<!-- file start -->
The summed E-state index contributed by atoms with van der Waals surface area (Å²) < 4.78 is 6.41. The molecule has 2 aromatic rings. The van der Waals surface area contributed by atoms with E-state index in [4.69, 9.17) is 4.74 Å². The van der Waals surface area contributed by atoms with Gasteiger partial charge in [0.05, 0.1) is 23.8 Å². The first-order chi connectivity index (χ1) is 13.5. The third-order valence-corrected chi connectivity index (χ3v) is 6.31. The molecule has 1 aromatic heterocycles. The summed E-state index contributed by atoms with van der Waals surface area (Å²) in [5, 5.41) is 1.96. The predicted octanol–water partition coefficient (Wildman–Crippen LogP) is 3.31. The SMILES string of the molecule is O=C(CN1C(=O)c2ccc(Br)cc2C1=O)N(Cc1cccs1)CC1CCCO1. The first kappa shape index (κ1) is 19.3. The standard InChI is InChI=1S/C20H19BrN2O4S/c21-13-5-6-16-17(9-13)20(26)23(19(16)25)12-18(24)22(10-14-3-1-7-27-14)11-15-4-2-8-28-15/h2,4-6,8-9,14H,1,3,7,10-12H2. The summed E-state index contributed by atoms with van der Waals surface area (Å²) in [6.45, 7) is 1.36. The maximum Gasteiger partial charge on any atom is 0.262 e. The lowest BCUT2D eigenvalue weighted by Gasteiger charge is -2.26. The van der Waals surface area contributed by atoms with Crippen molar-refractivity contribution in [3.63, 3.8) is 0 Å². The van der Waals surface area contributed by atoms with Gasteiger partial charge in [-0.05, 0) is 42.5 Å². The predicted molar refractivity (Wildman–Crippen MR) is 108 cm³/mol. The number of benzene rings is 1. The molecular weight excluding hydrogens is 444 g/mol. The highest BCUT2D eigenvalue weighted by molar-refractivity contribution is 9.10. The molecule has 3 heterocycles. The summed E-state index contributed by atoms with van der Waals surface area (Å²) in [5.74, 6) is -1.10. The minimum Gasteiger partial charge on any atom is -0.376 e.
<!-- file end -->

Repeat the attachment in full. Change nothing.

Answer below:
The summed E-state index contributed by atoms with van der Waals surface area (Å²) < 4.78 is 6.41. The molecule has 2 aromatic rings. The van der Waals surface area contributed by atoms with E-state index in [4.69, 9.17) is 4.74 Å². The van der Waals surface area contributed by atoms with Gasteiger partial charge in [0.05, 0.1) is 23.8 Å². The first-order chi connectivity index (χ1) is 13.5. The third-order valence-corrected chi connectivity index (χ3v) is 6.31. The molecule has 1 aromatic heterocycles. The summed E-state index contributed by atoms with van der Waals surface area (Å²) in [5, 5.41) is 1.96. The predicted octanol–water partition coefficient (Wildman–Crippen LogP) is 3.31. The SMILES string of the molecule is O=C(CN1C(=O)c2ccc(Br)cc2C1=O)N(Cc1cccs1)CC1CCCO1. The first kappa shape index (κ1) is 19.3. The standard InChI is InChI=1S/C20H19BrN2O4S/c21-13-5-6-16-17(9-13)20(26)23(19(16)25)12-18(24)22(10-14-3-1-7-27-14)11-15-4-2-8-28-15/h2,4-6,8-9,14H,1,3,7,10-12H2. The summed E-state index contributed by atoms with van der Waals surface area (Å²) in [6.45, 7) is 1.36. The maximum Gasteiger partial charge on any atom is 0.262 e. The lowest BCUT2D eigenvalue weighted by Gasteiger charge is -2.26. The van der Waals surface area contributed by atoms with Crippen molar-refractivity contribution in [3.63, 3.8) is 0 Å². The van der Waals surface area contributed by atoms with Gasteiger partial charge in [-0.05, 0) is 42.5 Å². The predicted molar refractivity (Wildman–Crippen MR) is 108 cm³/mol. The number of benzene rings is 1. The molecular weight excluding hydrogens is 444 g/mol. The highest BCUT2D eigenvalue weighted by molar-refractivity contribution is 9.10. The molecule has 3 heterocycles. The summed E-state index contributed by atoms with van der Waals surface area (Å²) in [5.74, 6) is -1.10. The minimum Gasteiger partial charge on any atom is -0.376 e.